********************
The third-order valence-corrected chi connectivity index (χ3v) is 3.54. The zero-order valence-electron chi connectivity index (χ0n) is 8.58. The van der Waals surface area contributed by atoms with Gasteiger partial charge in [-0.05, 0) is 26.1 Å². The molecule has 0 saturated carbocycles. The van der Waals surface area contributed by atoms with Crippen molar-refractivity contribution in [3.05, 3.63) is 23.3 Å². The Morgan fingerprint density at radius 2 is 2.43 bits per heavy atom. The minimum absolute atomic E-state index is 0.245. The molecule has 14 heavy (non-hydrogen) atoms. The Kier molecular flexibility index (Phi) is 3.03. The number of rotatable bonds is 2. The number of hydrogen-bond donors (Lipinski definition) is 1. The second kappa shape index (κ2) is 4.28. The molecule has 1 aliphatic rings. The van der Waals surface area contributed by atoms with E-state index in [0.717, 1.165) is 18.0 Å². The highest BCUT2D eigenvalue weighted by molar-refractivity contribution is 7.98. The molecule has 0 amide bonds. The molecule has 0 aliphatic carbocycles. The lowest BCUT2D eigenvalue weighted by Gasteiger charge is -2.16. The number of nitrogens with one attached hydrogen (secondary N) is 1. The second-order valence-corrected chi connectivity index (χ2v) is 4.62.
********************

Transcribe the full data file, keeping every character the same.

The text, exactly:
The third-order valence-corrected chi connectivity index (χ3v) is 3.54. The zero-order valence-electron chi connectivity index (χ0n) is 8.58. The van der Waals surface area contributed by atoms with Gasteiger partial charge in [-0.05, 0) is 26.1 Å². The molecule has 0 saturated carbocycles. The van der Waals surface area contributed by atoms with Crippen molar-refractivity contribution in [3.05, 3.63) is 23.3 Å². The Morgan fingerprint density at radius 2 is 2.43 bits per heavy atom. The minimum absolute atomic E-state index is 0.245. The molecule has 14 heavy (non-hydrogen) atoms. The Kier molecular flexibility index (Phi) is 3.03. The number of rotatable bonds is 2. The number of hydrogen-bond donors (Lipinski definition) is 1. The second kappa shape index (κ2) is 4.28. The molecule has 1 aliphatic rings. The van der Waals surface area contributed by atoms with E-state index in [0.717, 1.165) is 18.0 Å². The highest BCUT2D eigenvalue weighted by molar-refractivity contribution is 7.98. The molecule has 0 amide bonds. The molecule has 0 aliphatic carbocycles. The lowest BCUT2D eigenvalue weighted by Gasteiger charge is -2.16. The number of nitrogens with one attached hydrogen (secondary N) is 1. The second-order valence-corrected chi connectivity index (χ2v) is 4.62.